While Chinese New Year or Spring Festival is the time for family gatherings, for children who are products of the one-child policy in China, it can be a fractious one that can lead to divorce.
While this may seem ridiculous, it's true -- for couples whose hometowns are far away from each other, tough choices must be made.
Zhu Shaomin tried to get divorced this year. She is from Jiangsu Province, while her husband Chen Jun is from Shandong Province. For the past two years Chen refuses to go see Zhu's parents.
"Since it's the same problem every year, why not split up?" she asked. But the judge refused to grant them a divorce since they got along barring this one holiday issue.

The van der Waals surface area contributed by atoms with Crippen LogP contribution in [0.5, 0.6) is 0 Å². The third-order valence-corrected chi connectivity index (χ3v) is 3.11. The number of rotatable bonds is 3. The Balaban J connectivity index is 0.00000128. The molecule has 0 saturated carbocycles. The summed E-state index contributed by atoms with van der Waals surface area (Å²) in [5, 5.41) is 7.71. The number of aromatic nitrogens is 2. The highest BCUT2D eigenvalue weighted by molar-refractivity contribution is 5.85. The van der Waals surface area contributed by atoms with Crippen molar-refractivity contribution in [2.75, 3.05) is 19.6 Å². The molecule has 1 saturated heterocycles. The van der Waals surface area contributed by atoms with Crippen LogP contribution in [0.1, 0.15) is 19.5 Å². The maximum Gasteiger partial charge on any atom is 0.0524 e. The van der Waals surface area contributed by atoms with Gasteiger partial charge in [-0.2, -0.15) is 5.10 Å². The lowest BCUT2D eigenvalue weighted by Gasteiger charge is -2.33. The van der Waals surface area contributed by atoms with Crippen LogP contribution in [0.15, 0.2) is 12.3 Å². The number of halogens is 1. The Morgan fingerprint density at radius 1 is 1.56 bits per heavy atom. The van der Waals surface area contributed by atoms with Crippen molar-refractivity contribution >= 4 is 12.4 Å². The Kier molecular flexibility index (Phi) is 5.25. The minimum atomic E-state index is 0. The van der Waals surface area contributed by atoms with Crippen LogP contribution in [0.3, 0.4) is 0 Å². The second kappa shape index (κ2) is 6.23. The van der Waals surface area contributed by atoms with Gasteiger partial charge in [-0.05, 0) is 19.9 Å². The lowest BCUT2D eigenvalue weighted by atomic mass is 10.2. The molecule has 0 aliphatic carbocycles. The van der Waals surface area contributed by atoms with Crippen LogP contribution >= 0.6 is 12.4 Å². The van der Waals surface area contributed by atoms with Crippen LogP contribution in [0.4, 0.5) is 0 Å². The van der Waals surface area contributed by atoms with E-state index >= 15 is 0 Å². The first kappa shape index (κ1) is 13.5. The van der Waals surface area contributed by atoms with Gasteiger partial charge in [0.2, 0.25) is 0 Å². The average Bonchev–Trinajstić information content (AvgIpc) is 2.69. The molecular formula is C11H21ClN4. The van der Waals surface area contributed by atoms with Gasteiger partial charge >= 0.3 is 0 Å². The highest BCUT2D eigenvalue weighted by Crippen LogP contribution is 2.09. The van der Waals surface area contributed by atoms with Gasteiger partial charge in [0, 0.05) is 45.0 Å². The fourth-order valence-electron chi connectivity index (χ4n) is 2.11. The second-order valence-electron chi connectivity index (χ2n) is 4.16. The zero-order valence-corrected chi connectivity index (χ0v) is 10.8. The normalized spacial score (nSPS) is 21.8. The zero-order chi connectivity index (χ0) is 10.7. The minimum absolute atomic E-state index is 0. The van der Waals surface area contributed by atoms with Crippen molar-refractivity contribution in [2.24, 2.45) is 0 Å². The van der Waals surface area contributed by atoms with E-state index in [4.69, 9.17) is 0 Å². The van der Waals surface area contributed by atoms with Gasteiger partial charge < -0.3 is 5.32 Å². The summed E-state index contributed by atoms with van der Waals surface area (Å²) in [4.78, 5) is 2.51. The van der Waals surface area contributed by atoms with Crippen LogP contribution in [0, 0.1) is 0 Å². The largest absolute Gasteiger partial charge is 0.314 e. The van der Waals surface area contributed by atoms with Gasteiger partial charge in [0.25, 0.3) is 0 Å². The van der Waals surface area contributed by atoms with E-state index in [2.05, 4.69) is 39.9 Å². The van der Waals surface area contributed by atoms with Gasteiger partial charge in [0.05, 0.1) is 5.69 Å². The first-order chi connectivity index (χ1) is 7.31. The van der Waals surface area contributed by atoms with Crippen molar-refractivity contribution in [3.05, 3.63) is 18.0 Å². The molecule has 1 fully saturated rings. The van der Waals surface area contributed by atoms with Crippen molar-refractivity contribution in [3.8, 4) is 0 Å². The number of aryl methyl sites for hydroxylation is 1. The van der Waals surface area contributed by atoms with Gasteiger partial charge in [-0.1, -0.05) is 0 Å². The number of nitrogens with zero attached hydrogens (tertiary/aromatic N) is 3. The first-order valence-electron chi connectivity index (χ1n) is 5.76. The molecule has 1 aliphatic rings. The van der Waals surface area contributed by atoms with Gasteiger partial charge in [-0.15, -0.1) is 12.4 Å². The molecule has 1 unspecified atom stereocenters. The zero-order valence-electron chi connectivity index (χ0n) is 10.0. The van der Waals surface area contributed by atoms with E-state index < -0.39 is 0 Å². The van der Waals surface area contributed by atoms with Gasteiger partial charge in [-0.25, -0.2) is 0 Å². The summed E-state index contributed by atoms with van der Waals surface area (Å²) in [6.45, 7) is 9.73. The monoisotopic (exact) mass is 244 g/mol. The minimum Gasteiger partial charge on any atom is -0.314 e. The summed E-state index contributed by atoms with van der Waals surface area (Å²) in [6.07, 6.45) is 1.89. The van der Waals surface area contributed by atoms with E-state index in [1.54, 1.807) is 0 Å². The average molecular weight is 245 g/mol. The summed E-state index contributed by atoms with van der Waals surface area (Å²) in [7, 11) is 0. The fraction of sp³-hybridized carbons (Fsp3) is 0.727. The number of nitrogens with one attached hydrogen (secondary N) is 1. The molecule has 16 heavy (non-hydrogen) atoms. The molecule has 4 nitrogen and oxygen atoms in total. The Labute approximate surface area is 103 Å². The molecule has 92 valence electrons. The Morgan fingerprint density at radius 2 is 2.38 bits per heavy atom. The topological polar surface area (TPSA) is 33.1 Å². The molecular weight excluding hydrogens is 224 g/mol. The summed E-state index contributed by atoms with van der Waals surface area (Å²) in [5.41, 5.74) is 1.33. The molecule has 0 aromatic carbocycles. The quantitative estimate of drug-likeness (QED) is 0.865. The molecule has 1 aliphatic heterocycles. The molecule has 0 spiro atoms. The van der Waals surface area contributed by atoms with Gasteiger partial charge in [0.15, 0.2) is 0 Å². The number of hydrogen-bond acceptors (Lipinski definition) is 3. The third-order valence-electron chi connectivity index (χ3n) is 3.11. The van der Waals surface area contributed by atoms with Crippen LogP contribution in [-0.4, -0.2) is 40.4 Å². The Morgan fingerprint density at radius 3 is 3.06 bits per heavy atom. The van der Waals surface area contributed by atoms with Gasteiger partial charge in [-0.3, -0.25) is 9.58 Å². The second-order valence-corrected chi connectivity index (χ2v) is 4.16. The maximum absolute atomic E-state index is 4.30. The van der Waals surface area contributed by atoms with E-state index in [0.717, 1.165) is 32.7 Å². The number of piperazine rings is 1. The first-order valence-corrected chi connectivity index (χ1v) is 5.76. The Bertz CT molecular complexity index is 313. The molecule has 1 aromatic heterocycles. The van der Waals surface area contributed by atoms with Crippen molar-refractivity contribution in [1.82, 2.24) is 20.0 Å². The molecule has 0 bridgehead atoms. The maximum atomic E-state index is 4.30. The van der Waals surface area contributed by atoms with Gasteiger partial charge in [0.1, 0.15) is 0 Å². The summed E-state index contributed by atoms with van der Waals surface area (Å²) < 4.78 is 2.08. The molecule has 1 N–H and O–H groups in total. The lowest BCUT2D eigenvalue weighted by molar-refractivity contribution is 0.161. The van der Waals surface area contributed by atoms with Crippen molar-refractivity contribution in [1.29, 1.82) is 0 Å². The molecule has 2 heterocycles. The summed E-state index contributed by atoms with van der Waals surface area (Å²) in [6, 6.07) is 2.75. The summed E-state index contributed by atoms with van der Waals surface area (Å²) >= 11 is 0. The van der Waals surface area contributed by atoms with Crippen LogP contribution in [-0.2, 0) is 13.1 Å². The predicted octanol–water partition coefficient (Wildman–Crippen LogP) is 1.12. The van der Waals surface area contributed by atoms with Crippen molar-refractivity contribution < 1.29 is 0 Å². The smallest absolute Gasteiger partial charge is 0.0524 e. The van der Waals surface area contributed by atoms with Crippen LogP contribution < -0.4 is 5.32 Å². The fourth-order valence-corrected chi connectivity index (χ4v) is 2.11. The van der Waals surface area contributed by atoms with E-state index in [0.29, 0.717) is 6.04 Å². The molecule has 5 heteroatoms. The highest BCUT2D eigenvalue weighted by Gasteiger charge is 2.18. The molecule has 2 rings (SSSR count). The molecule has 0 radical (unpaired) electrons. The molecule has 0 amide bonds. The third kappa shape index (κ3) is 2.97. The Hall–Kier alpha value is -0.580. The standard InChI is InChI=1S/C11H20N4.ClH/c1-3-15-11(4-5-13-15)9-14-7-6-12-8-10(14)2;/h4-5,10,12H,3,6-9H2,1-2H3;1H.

One might think the best way to resolve it would be to alternate visiting each other's parents, but as many Chinese men refuse to bend or are too traditional, they don't want to go visit their wife's parents for the one-week holiday.
And if the couple has a child, which set of grandparents will get to see their precious grandchild?
Chinese society needs to realize these squabbles are ridiculous, and while traditions are meant to be kept, they are also meant to be modified to keep up with the times. Why not meet in a central location or alternate visits? And if they live close by, why not go visit one set of parents one day, then the other the next?
So while China is rapidly developing economically and adapting to new technologies like a fish to water, why can't its people be more reasonable?
The Chinese government likes to say it has prevented some 400 million extra people from populating the planet, but it really hasn't thought out this one-child policy out thoroughly...